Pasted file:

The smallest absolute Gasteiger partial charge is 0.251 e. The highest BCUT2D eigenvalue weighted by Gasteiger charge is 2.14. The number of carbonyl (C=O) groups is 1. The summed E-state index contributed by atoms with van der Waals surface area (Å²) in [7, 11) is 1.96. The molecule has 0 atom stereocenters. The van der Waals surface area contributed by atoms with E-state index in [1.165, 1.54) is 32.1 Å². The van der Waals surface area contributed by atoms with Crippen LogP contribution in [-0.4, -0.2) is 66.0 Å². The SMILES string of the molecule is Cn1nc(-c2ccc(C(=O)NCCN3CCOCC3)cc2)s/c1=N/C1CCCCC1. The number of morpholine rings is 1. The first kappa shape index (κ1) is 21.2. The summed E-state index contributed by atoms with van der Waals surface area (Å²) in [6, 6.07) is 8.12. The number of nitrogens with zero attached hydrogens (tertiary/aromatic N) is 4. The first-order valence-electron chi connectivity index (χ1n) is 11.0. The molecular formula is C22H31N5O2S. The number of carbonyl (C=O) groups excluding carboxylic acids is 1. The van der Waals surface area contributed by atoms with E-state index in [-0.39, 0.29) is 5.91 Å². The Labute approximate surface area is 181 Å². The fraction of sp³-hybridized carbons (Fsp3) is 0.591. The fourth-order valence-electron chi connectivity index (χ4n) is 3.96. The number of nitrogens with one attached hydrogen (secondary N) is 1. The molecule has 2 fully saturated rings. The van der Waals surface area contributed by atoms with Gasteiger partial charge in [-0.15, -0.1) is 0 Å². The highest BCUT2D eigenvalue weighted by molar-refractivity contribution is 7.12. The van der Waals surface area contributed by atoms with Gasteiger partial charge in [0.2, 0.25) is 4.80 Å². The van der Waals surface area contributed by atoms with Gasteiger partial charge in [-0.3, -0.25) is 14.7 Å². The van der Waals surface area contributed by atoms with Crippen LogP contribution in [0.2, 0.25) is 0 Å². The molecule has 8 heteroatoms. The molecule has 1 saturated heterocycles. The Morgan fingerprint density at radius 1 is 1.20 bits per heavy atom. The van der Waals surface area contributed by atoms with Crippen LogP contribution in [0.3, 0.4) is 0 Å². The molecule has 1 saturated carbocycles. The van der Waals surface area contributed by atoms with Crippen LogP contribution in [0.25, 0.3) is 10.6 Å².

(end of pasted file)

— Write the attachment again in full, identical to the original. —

The smallest absolute Gasteiger partial charge is 0.251 e. The highest BCUT2D eigenvalue weighted by Gasteiger charge is 2.14. The number of carbonyl (C=O) groups is 1. The summed E-state index contributed by atoms with van der Waals surface area (Å²) in [7, 11) is 1.96. The molecule has 0 atom stereocenters. The van der Waals surface area contributed by atoms with E-state index in [1.165, 1.54) is 32.1 Å². The van der Waals surface area contributed by atoms with Crippen LogP contribution in [-0.4, -0.2) is 66.0 Å². The SMILES string of the molecule is Cn1nc(-c2ccc(C(=O)NCCN3CCOCC3)cc2)s/c1=N/C1CCCCC1. The number of morpholine rings is 1. The first kappa shape index (κ1) is 21.2. The summed E-state index contributed by atoms with van der Waals surface area (Å²) in [6, 6.07) is 8.12. The number of nitrogens with zero attached hydrogens (tertiary/aromatic N) is 4. The first-order valence-electron chi connectivity index (χ1n) is 11.0. The molecular formula is C22H31N5O2S. The number of carbonyl (C=O) groups excluding carboxylic acids is 1. The van der Waals surface area contributed by atoms with E-state index in [-0.39, 0.29) is 5.91 Å². The Labute approximate surface area is 181 Å². The fraction of sp³-hybridized carbons (Fsp3) is 0.591. The fourth-order valence-electron chi connectivity index (χ4n) is 3.96. The number of nitrogens with one attached hydrogen (secondary N) is 1. The molecule has 2 fully saturated rings. The van der Waals surface area contributed by atoms with Gasteiger partial charge in [-0.15, -0.1) is 0 Å². The highest BCUT2D eigenvalue weighted by molar-refractivity contribution is 7.12. The van der Waals surface area contributed by atoms with Gasteiger partial charge in [0.2, 0.25) is 4.80 Å². The van der Waals surface area contributed by atoms with Gasteiger partial charge in [-0.3, -0.25) is 14.7 Å². The van der Waals surface area contributed by atoms with Crippen LogP contribution in [0.2, 0.25) is 0 Å². The molecule has 8 heteroatoms. The molecule has 1 saturated heterocycles. The Morgan fingerprint density at radius 1 is 1.20 bits per heavy atom. The van der Waals surface area contributed by atoms with Crippen LogP contribution in [0.3, 0.4) is 0 Å². The molecule has 1 saturated carbocycles. The van der Waals surface area contributed by atoms with Crippen LogP contribution in [0.25, 0.3) is 10.6 Å².